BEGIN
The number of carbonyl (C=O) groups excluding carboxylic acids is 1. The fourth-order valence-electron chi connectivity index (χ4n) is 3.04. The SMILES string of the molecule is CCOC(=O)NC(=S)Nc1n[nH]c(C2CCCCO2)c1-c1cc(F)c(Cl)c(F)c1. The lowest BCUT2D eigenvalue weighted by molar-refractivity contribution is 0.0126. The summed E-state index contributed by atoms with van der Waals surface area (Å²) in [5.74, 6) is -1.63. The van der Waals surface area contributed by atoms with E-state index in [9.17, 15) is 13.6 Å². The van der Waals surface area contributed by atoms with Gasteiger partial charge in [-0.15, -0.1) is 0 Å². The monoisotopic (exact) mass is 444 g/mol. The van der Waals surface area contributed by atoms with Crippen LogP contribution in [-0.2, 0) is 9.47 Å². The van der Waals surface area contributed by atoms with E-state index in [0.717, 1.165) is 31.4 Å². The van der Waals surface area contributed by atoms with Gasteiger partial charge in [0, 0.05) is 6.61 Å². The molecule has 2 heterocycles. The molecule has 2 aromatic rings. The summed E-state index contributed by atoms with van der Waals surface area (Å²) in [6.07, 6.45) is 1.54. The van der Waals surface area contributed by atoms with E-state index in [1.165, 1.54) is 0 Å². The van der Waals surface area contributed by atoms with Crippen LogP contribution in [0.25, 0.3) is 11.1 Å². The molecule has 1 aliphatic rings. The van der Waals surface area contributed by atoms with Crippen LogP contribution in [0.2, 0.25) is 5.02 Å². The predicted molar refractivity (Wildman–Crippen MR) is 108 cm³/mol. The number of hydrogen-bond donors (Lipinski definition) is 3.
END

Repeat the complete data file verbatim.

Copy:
The number of carbonyl (C=O) groups excluding carboxylic acids is 1. The fourth-order valence-electron chi connectivity index (χ4n) is 3.04. The SMILES string of the molecule is CCOC(=O)NC(=S)Nc1n[nH]c(C2CCCCO2)c1-c1cc(F)c(Cl)c(F)c1. The lowest BCUT2D eigenvalue weighted by molar-refractivity contribution is 0.0126. The summed E-state index contributed by atoms with van der Waals surface area (Å²) in [5.74, 6) is -1.63. The van der Waals surface area contributed by atoms with E-state index in [9.17, 15) is 13.6 Å². The van der Waals surface area contributed by atoms with Gasteiger partial charge in [-0.15, -0.1) is 0 Å². The monoisotopic (exact) mass is 444 g/mol. The van der Waals surface area contributed by atoms with Crippen LogP contribution in [-0.2, 0) is 9.47 Å². The van der Waals surface area contributed by atoms with E-state index in [0.717, 1.165) is 31.4 Å². The van der Waals surface area contributed by atoms with Gasteiger partial charge in [0, 0.05) is 6.61 Å². The molecule has 2 heterocycles. The molecule has 2 aromatic rings. The summed E-state index contributed by atoms with van der Waals surface area (Å²) in [6.07, 6.45) is 1.54. The van der Waals surface area contributed by atoms with E-state index in [1.165, 1.54) is 0 Å². The van der Waals surface area contributed by atoms with Crippen LogP contribution in [0.25, 0.3) is 11.1 Å². The molecule has 1 aliphatic rings. The van der Waals surface area contributed by atoms with Crippen LogP contribution in [0.2, 0.25) is 5.02 Å². The predicted molar refractivity (Wildman–Crippen MR) is 108 cm³/mol. The number of hydrogen-bond donors (Lipinski definition) is 3.